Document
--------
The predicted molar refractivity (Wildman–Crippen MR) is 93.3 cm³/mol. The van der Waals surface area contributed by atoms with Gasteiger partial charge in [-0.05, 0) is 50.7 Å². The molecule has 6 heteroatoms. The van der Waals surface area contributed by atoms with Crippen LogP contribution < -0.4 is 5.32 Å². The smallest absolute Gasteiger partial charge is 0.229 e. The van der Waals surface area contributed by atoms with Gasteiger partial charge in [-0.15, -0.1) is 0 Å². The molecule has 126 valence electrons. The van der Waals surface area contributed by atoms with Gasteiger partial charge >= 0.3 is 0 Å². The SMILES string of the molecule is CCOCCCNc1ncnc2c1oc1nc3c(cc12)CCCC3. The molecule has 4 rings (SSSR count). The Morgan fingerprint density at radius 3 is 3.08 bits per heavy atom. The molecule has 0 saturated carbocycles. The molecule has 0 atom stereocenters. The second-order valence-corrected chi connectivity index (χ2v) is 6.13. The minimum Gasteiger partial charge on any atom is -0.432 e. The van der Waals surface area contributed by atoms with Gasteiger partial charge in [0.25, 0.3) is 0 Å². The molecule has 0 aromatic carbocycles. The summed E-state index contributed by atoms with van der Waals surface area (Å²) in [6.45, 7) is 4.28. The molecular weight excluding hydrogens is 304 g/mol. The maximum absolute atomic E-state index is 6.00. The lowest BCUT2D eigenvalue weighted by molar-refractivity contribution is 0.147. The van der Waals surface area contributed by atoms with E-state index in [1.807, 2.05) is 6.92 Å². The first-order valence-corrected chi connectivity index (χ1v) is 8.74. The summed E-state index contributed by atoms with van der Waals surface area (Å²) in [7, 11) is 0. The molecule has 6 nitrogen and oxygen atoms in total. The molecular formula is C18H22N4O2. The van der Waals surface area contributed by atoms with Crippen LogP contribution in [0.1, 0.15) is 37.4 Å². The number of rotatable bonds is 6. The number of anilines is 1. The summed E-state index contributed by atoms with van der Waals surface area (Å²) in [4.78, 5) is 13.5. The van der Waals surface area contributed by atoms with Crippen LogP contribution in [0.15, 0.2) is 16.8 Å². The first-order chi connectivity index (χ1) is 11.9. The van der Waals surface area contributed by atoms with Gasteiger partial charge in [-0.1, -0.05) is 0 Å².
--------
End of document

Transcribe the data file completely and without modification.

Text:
The predicted molar refractivity (Wildman–Crippen MR) is 93.3 cm³/mol. The van der Waals surface area contributed by atoms with Gasteiger partial charge in [-0.05, 0) is 50.7 Å². The molecule has 6 heteroatoms. The van der Waals surface area contributed by atoms with Crippen LogP contribution < -0.4 is 5.32 Å². The smallest absolute Gasteiger partial charge is 0.229 e. The van der Waals surface area contributed by atoms with Gasteiger partial charge in [-0.15, -0.1) is 0 Å². The molecule has 126 valence electrons. The van der Waals surface area contributed by atoms with Gasteiger partial charge >= 0.3 is 0 Å². The SMILES string of the molecule is CCOCCCNc1ncnc2c1oc1nc3c(cc12)CCCC3. The molecule has 4 rings (SSSR count). The Morgan fingerprint density at radius 3 is 3.08 bits per heavy atom. The molecule has 0 saturated carbocycles. The molecule has 0 atom stereocenters. The second-order valence-corrected chi connectivity index (χ2v) is 6.13. The minimum Gasteiger partial charge on any atom is -0.432 e. The van der Waals surface area contributed by atoms with Gasteiger partial charge in [0.25, 0.3) is 0 Å². The molecule has 0 aromatic carbocycles. The summed E-state index contributed by atoms with van der Waals surface area (Å²) in [6.45, 7) is 4.28. The molecular weight excluding hydrogens is 304 g/mol. The maximum absolute atomic E-state index is 6.00. The lowest BCUT2D eigenvalue weighted by molar-refractivity contribution is 0.147. The van der Waals surface area contributed by atoms with E-state index in [1.807, 2.05) is 6.92 Å². The first-order valence-corrected chi connectivity index (χ1v) is 8.74. The summed E-state index contributed by atoms with van der Waals surface area (Å²) in [7, 11) is 0. The molecule has 6 nitrogen and oxygen atoms in total. The molecular formula is C18H22N4O2. The van der Waals surface area contributed by atoms with Crippen LogP contribution in [0.1, 0.15) is 37.4 Å². The number of rotatable bonds is 6. The number of anilines is 1. The summed E-state index contributed by atoms with van der Waals surface area (Å²) in [4.78, 5) is 13.5. The van der Waals surface area contributed by atoms with Crippen LogP contribution in [0.15, 0.2) is 16.8 Å². The first-order chi connectivity index (χ1) is 11.9. The van der Waals surface area contributed by atoms with Gasteiger partial charge in [-0.1, -0.05) is 0 Å².